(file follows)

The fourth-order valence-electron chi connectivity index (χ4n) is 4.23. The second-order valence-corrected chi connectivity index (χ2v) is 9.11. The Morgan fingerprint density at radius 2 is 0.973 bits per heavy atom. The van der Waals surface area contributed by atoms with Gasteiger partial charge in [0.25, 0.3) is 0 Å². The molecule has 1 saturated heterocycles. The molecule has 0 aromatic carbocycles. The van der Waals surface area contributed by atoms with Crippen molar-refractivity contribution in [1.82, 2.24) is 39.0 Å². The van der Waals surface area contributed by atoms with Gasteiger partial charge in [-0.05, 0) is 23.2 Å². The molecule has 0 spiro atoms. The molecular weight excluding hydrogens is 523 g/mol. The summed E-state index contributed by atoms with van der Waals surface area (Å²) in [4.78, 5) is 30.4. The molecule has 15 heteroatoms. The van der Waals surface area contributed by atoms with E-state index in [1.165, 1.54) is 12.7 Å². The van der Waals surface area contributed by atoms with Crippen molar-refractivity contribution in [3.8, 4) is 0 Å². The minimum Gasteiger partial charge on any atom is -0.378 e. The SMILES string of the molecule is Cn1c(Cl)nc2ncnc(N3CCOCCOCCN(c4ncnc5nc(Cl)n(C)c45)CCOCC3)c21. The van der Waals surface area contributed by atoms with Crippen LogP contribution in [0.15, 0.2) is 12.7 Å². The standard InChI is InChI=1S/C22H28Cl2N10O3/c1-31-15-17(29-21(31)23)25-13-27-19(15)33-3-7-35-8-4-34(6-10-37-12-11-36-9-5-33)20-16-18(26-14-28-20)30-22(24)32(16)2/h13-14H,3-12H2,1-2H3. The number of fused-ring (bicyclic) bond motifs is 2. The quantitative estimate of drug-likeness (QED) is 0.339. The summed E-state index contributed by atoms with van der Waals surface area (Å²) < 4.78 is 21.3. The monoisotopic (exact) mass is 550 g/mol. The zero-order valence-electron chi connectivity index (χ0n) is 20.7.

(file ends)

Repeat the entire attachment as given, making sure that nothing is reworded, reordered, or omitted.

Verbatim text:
The fourth-order valence-electron chi connectivity index (χ4n) is 4.23. The second-order valence-corrected chi connectivity index (χ2v) is 9.11. The Morgan fingerprint density at radius 2 is 0.973 bits per heavy atom. The van der Waals surface area contributed by atoms with Gasteiger partial charge in [0.25, 0.3) is 0 Å². The molecule has 1 saturated heterocycles. The molecule has 0 aromatic carbocycles. The van der Waals surface area contributed by atoms with Crippen molar-refractivity contribution in [1.82, 2.24) is 39.0 Å². The van der Waals surface area contributed by atoms with Gasteiger partial charge in [-0.05, 0) is 23.2 Å². The molecule has 0 spiro atoms. The molecular weight excluding hydrogens is 523 g/mol. The summed E-state index contributed by atoms with van der Waals surface area (Å²) in [4.78, 5) is 30.4. The molecule has 15 heteroatoms. The van der Waals surface area contributed by atoms with E-state index in [1.165, 1.54) is 12.7 Å². The van der Waals surface area contributed by atoms with Crippen molar-refractivity contribution in [3.8, 4) is 0 Å². The minimum Gasteiger partial charge on any atom is -0.378 e. The SMILES string of the molecule is Cn1c(Cl)nc2ncnc(N3CCOCCOCCN(c4ncnc5nc(Cl)n(C)c45)CCOCC3)c21. The van der Waals surface area contributed by atoms with Crippen LogP contribution in [0.15, 0.2) is 12.7 Å². The standard InChI is InChI=1S/C22H28Cl2N10O3/c1-31-15-17(29-21(31)23)25-13-27-19(15)33-3-7-35-8-4-34(6-10-37-12-11-36-9-5-33)20-16-18(26-14-28-20)30-22(24)32(16)2/h13-14H,3-12H2,1-2H3. The number of fused-ring (bicyclic) bond motifs is 2. The quantitative estimate of drug-likeness (QED) is 0.339. The summed E-state index contributed by atoms with van der Waals surface area (Å²) < 4.78 is 21.3. The monoisotopic (exact) mass is 550 g/mol. The zero-order valence-electron chi connectivity index (χ0n) is 20.7.